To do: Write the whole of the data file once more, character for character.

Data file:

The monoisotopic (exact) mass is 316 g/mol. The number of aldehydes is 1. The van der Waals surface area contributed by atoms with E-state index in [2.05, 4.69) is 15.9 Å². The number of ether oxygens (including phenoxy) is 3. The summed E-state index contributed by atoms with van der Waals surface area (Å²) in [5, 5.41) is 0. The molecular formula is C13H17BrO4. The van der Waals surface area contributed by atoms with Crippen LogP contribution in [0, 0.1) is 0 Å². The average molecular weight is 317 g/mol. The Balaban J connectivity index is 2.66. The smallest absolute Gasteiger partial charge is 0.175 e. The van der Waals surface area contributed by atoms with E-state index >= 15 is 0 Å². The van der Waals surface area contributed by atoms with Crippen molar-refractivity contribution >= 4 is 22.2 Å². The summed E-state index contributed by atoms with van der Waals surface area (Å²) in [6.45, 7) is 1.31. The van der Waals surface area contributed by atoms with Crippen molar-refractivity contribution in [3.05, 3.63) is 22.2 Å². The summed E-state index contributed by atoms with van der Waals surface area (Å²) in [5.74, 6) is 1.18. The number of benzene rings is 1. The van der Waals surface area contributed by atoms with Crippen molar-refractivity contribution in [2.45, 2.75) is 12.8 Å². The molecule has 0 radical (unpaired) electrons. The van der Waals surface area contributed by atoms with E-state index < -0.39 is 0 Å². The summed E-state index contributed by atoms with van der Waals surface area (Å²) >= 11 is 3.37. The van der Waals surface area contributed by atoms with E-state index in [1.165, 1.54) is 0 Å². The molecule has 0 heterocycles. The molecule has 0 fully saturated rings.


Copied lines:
The monoisotopic (exact) mass is 316 g/mol. The number of aldehydes is 1. The van der Waals surface area contributed by atoms with E-state index in [2.05, 4.69) is 15.9 Å². The number of ether oxygens (including phenoxy) is 3. The summed E-state index contributed by atoms with van der Waals surface area (Å²) in [5, 5.41) is 0. The molecular formula is C13H17BrO4. The van der Waals surface area contributed by atoms with Crippen LogP contribution in [0, 0.1) is 0 Å². The average molecular weight is 317 g/mol. The Balaban J connectivity index is 2.66. The smallest absolute Gasteiger partial charge is 0.175 e. The van der Waals surface area contributed by atoms with E-state index >= 15 is 0 Å². The van der Waals surface area contributed by atoms with Crippen molar-refractivity contribution >= 4 is 22.2 Å². The summed E-state index contributed by atoms with van der Waals surface area (Å²) in [6.45, 7) is 1.31. The van der Waals surface area contributed by atoms with Crippen molar-refractivity contribution in [3.05, 3.63) is 22.2 Å². The summed E-state index contributed by atoms with van der Waals surface area (Å²) in [5.74, 6) is 1.18. The number of benzene rings is 1. The van der Waals surface area contributed by atoms with Crippen molar-refractivity contribution in [2.45, 2.75) is 12.8 Å². The molecule has 0 radical (unpaired) electrons. The van der Waals surface area contributed by atoms with E-state index < -0.39 is 0 Å². The summed E-state index contributed by atoms with van der Waals surface area (Å²) >= 11 is 3.37. The van der Waals surface area contributed by atoms with E-state index in [1.165, 1.54) is 0 Å². The molecule has 0 heterocycles. The molecule has 0 fully saturated rings.